The Costs of Not Having a Radiant Heated Driveway

Protect Yourself From the Snowy Dangers of Winter

As radiant heated driveways increase in popularity, you may have wondered what it is that makes them so great. Sure they eliminate the need to shovel, but are they really that great? And are you missing out by not installing one?


Besides being affordably luxurious, heated driveway systems are a lot more than just a quick and easy way to melt snow. They are your surefire way to keep you, your family, or your customers safe this winter.


Concrete heated driveway. While installing a heated driveway system may require an initial investment, the costs of not installing one are proof that your investment is well worth it.


Physical Injuries

Every winter, thousands of Americans are injured from snow-related injuries. Slipping and falling on an icy driveway is a one-way ticket to misery and pricey hospital bills—the last thing you need in the already blustery winter season. Additionally, shoveling takes its toll on everybody, no matter how spry you may think you are. Blisters, sore backs, and, in some drastic cases, heart attacks are all maladies that could be avoided by installing a radiant heated driveway.


Personal Injury Lawsuits

Personal injury lawsuits are nasty nuisances that all home and business owners try to avoid at all costs. Unfortunately, snow and ice buildup is an easy way to land yourself in the middle of a stick personal injury lawsuit. Every year, business owners are sued for not providing a safe entrance to and from their store. Additionally, homeowners are sued for negligence after neighbors and friends slip and fall on icy driveways. Radiant heated driveways protect you against nasty lawsuits by keeping you one step ahead of the storm and keeping your driveway clean and clear at all times.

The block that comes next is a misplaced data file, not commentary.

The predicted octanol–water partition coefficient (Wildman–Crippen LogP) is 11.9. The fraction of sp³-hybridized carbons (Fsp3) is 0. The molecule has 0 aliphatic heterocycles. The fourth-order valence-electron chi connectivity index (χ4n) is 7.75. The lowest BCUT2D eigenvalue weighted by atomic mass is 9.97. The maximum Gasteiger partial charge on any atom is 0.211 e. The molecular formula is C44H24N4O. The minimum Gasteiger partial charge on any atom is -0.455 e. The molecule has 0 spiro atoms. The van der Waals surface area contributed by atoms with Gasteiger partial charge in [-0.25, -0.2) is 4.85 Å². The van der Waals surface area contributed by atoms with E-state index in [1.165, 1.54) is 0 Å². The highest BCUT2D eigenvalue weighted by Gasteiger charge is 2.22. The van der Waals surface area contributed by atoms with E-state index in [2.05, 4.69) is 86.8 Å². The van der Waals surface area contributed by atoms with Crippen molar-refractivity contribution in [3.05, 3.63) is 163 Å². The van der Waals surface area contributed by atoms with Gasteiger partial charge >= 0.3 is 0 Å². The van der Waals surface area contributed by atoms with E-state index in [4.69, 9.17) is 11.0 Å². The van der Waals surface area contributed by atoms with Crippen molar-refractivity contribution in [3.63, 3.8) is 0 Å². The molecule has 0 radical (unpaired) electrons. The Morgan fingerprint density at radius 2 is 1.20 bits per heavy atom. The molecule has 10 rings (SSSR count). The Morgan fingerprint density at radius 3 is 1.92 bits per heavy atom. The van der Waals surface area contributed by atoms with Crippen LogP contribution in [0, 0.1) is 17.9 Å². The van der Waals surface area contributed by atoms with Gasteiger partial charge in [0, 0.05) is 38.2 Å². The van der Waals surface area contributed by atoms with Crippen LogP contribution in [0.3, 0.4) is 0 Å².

Environmental Impacts

Perhaps the most popular method of choice for keeping driveways safe is rock salt, but what you may not know is that salt could be doing more harm than good. Melting salt contains nasty ingredients that are detrimental to the environment. As the salt dissolves, it drains into your yard’s surrounding vegetation, sucking the life right out of it. Additionally, salt can be harmful to your pets should they step on or swallow it.


Heated driveway with two heated tire tracks. Wasted Time and Frustration

The most relatable cost of not having a radiant heated driveway is the wasted time and frustration that comes from endlessly shoveling and salting all winter long. No matter how hard you try, it seems like the blizzard always wins. Heated driveways, however, are fully automated and turn themselves on when conditions warrant, meaning you can stay inside and let your heated driveway system keep your home or business safe and snow free with absolutely no effort from you.


Once you weigh the costs of not having a radiant heated driveway, it’s easy to see that the benefits of radiant heat are definitely worth the initial investment of getting a heated driveway installed. Don’t let yourself pay the price this winter—install a radiant heated driveway and keep you, your loved ones, and your business safe this winter.


The Operation Cost of a Heated Driveway

So what does it cost to own and operate a driveway heating system? Using a simple formula, operating costs can be estimated with relative accuracy.

General Guidelines to Determine a Heated Driveway's Operating Cost

  1. Determine the total square footage of the area that will be heated. (The average American home has an 800-square foot driveway.)
  2. Multiply the square footage by the heat required (37 watts per square foot for residential). This will give you a total for the watts per square footage required.
  3. Divide this number by 1,000 to convert to kilowatts.
  4. Look up the kilowatts-per-hour rate from the local power utility company.
  5. Multiply the total watts-per-square footage by the watts-per-hour. This gives you the cost-per-hour of usage for the snow melting system.
  6. EXAMPLE (for an 800-square foot driveway): 800 (sq.ft.) x 37 (watts) = 29,600 (total watts).
29,600 divided by 1,000 = 29.6 kw per hour (This is what the power company will charge you per one hour of operation.) The national average utility rate is 12 cents, therefore: 29.6 x .12 = $3.55. The cost of operation would be $3.55 per hour.
NOTE: Heating cables and mats are rated in total watts. If the snowmelt system is intended for a commercial application, then you would multiply the total square footage by 50 watts to get a total wattage required.

The operating cost of an automated snow melting system is typically less than that of hiring a professional snow removal service. Contact us today to learn more about your snow melting options at 888.488.9276.



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